My friend drank again. By the time she made it to the emergency room, she was doing a fifth of vodka a day, and had done so for a month, not a good thing for a woman who weighs 125 pounds. Then she fell and fractured her coccyx, and injured an arm, a hip and an ankle. When I saw her today she looked a hundred years old, her beauty a husk of what it was a year ago. I am resigned to losing her.
I am tired of losing people. There have been more than a half-dozen in the last twelve months. Some have died; others have moved away; others still simply got tired of the relationship we had. It’s entirely possible—no, probable—that I accidentally offended a few. One, after an argument carried out by text message, simply wrote, “We’re done here,” and deleted me from her life after two years of working together on a variety of projects.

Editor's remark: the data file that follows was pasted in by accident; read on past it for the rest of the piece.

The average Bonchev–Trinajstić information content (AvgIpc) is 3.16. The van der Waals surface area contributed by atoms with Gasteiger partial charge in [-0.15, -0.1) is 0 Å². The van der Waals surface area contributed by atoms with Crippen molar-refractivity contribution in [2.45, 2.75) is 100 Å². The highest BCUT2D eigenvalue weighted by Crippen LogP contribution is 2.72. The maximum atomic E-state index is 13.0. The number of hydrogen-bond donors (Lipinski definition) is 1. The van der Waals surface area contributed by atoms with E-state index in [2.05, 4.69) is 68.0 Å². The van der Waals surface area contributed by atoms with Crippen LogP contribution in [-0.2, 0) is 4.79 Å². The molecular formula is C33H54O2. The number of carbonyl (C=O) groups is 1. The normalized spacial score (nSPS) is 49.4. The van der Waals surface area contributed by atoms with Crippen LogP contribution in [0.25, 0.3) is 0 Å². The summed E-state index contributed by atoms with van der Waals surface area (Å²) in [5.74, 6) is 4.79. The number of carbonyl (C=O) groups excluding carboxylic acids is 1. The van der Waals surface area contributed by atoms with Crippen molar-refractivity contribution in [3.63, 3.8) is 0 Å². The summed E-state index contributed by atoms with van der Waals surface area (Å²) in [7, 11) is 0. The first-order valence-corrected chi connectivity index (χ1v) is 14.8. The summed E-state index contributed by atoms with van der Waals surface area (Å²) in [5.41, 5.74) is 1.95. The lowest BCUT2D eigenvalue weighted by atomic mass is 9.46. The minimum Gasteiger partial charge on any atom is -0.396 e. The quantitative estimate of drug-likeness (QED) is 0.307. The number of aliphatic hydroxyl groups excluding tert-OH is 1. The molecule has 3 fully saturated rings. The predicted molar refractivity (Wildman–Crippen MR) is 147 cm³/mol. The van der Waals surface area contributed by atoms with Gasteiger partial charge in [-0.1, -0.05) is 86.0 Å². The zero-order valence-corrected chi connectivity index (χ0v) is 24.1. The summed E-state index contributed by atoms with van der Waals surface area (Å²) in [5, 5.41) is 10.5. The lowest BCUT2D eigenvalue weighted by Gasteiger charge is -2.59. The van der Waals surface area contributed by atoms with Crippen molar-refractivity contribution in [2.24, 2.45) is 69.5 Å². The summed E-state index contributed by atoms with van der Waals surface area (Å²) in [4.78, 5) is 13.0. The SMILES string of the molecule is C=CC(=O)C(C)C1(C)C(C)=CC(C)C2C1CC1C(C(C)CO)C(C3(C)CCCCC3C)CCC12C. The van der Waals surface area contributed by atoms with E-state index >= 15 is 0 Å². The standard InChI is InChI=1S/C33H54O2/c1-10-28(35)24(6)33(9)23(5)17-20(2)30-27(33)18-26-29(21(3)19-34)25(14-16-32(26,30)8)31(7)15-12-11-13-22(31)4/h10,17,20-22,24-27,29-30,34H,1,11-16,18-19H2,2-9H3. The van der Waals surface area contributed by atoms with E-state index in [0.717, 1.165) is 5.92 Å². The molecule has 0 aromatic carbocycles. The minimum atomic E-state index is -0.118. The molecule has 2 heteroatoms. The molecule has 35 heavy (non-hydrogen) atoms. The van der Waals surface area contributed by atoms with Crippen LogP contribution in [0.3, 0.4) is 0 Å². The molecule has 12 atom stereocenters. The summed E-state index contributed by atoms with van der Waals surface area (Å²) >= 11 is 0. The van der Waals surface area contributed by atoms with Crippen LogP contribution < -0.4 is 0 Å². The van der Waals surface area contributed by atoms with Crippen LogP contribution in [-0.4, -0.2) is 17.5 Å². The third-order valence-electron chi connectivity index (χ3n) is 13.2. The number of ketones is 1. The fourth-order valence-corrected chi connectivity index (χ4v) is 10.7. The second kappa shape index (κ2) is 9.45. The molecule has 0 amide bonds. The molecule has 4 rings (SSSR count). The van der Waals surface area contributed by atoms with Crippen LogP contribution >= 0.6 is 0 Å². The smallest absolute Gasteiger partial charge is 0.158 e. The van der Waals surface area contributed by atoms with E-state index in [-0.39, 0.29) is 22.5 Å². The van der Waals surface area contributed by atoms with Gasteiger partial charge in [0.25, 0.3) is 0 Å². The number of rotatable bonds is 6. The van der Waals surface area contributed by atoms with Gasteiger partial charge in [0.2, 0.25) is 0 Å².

I write this even as a contract from a publishing company for two of my novels sits on my desk. I have read it but not signed it yet. I am elated that these books that took almost a decade for me to write, have found a home, but this small success simply does not erase the losses.